I get the impression that Ryans Branch boat launch is not well known, even to locals. The ladies at the church didn’t know where it was and my cursory glimpse at Google Maps suggested that it was much further north. It turned out to be just a few minutes north of Fairy Stone Lake.

Ryans Branch Boat Launch

This trip was in late October and the leaves were still working on turning. The weather alternated between sunny and cloudy while we were out. When the sun came out, the leaves just seemed to snap with color … and then another cloud would come by.

Ryans Branch Boat Launch

To get to Calico Rock from the Ryans Branch launch, you turn right and go under the bridge. At the time of this trip, Google Maps had Calico Rock on the other side of the lake. It’s not. Trust me. Turn right and go under the bridge.

Turn Right and Go Under the Bridge

Then you just hug the shoreline. There are no turns needed. It is quite a ways back.

Hugging the Shoreline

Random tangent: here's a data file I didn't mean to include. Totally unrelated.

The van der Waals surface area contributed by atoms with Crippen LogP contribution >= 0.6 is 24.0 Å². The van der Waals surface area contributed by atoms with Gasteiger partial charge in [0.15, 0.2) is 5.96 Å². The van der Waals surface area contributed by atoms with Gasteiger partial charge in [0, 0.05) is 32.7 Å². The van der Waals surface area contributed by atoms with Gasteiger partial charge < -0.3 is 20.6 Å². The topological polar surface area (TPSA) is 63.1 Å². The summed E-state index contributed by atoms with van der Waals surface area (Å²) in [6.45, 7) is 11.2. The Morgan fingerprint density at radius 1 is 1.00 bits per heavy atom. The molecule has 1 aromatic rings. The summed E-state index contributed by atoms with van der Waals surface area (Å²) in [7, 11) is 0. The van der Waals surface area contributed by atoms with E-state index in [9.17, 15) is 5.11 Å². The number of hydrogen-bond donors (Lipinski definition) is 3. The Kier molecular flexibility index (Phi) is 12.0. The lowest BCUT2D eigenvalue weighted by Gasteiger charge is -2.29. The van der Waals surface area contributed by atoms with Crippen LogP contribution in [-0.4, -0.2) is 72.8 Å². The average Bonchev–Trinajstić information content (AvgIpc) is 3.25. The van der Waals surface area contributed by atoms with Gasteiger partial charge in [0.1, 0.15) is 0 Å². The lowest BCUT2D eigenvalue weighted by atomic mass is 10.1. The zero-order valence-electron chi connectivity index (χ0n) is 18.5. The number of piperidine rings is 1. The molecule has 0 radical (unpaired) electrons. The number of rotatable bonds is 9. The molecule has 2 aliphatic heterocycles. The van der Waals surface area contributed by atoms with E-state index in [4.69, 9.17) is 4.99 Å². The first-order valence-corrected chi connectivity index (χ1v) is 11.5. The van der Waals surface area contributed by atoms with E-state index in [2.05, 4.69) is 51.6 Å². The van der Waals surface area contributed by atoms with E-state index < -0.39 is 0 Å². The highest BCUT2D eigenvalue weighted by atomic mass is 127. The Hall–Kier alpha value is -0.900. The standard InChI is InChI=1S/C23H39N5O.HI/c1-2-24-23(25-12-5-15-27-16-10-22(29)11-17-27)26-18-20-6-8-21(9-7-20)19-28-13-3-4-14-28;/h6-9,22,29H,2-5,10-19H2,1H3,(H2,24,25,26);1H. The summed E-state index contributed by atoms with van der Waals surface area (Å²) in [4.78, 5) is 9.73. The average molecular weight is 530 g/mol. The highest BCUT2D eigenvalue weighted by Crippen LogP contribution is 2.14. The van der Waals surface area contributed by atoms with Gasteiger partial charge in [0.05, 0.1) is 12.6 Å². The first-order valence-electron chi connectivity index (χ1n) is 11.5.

More Shoreline Hugging

You’ll know that you are getting close when you see a house on the hill.

Approaching Calico Rock

So, Calico Rock is – unless the fellow from the county was pulling our leg – really just a kind of rock face. I’m not really sure what I was expecting.

Calico Rock

There is something to be said for scale though. The voice in the back of my head that thinks it knows obscure words keeps yelling “escarpment”. Is it? I don’t really know.

Calico Rock Up Close

So, that was Calico Rock. You may be able to see why it stayed in drafts for the past three months. Now, in the dead of winter, you may enjoy it as I do … as proof of fun activities in better weather.